Dragobete, the Romanian way to celebrate love


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Dragobete is a traditional Romanian holiday celebrated on February 24, considered to be the Romanian counterpart of Valentine`s Day. It celebrates love, but also nature that is coming back to life.

The legend says that Dragobete was the son of Baba Dochia (Old Lady Dochia), which stands for the main character in the pagan myth related to spring arrival and the end of the cold, harsh winter.

On February 24, boys and girls would pick up vernal flowers and sing together. Maidens used to collect the snow and melt it, using the water in magic potions throughout the rest of the year. Those who are attending Dragobete customs are supposed to be protected from illness, especially fevers, for the rest of the year. If the weather allows, girls and boys pick snowdrops or other early spring plants for the person they are courting.

Another custom on Dragobete in the Romanian countryside said that Dragobete was actually celebrated on March 1. Festively dressed, boys and girls from the village used to meet in front of the church and went to look for spring flowers in the forest and on the meadows. If they found blossomed strawberries they picked them in bouquets and sang an incantation: “Strawberry flowers/ From the month of February/ I want to be liked by everybody/Please break all spells“.

Then fires were lit on the hills in the village and boys and girls used to chat gathered around these fires. At lunch, girls would return to the village running, a custom named zburătorit, while were ‘chased’ by a boy. If the boy was fleet of foot and reached the girl and the girl liked him, she would kiss him in plain sight. Hence the expression “Dragobetele saruta fetele/Dragobete kisses the girls!”. This kiss used to mean a potential engagement of the boy and girl for one year or more. So, Dragobete was an occasion to display your love in front of the community.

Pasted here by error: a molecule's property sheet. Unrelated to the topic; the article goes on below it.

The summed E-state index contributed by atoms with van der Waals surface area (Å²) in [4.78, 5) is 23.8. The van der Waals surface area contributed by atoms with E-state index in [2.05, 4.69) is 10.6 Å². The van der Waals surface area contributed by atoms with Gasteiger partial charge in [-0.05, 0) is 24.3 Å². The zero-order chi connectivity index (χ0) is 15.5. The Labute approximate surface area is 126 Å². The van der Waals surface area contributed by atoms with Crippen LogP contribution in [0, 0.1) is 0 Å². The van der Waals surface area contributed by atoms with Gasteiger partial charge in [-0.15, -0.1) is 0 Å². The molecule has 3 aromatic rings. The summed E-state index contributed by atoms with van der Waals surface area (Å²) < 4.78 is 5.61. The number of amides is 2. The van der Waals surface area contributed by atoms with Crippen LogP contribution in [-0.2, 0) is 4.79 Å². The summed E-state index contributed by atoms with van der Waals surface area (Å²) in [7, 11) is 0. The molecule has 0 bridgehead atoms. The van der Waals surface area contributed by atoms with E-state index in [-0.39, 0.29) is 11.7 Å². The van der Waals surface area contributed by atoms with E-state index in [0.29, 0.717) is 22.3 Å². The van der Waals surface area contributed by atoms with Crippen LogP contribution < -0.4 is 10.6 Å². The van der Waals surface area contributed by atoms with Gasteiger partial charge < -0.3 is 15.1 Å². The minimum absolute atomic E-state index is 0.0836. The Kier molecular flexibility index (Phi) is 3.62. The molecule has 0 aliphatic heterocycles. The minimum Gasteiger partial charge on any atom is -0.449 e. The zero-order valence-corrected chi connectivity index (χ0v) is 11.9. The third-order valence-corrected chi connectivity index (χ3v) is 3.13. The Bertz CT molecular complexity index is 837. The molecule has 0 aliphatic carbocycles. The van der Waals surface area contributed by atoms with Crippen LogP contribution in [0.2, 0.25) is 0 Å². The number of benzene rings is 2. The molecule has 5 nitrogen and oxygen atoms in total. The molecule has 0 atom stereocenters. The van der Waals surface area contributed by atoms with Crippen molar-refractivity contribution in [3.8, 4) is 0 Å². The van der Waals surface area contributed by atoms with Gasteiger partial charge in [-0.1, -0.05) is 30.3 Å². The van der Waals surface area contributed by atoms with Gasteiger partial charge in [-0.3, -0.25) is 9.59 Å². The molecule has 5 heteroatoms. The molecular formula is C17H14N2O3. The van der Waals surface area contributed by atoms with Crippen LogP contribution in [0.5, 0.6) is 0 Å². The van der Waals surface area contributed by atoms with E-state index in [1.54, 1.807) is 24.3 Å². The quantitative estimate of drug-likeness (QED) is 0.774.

The day is also known as “the day when the birds are betrothed”. It is around this time that the birds begin to build their nests and mate.

On this day, the migratory birds return and begin to sing and, on Dragobete Day, they gather in flocks and start mating and building the nests.

The importance given to birds is not random, as they are considered as the messengers of gods. In the Romanian folklore, the bird, especially the cuckoo, represents the personification of love.

The Dragobete Day is inherited from the Dacians and the Romans. In ancient Rome, the Lupercalia festival was being held every February 15th. This was a celebration of fertility, with the tradition requesting that the young unmarried girls should write love notes. Each girl would be wooed by the one who had extracted her note from the great hazard`s urn.

The Lupercalia festival was dedicated mainly to gods Juno and Pan and to the god of fertility, Faunus Lupercalus. The traditions regarding the fertility were closely related to customs considered as actual orgies by some. In order to stop these orgies occurring on this pagan holiday, Pope Gelasius I proclaimed the holiday of Saint Valentine, on 14th of February.

It is presumed that Saint Valentine was a Roman priest, who was sentenced to death on 14th of February 269 and so he became a martyr. He was condemned to death because he used to officiate marriages in secret, in a period when the emperor was in need of soldiers to fight wars for keeping his colonies.

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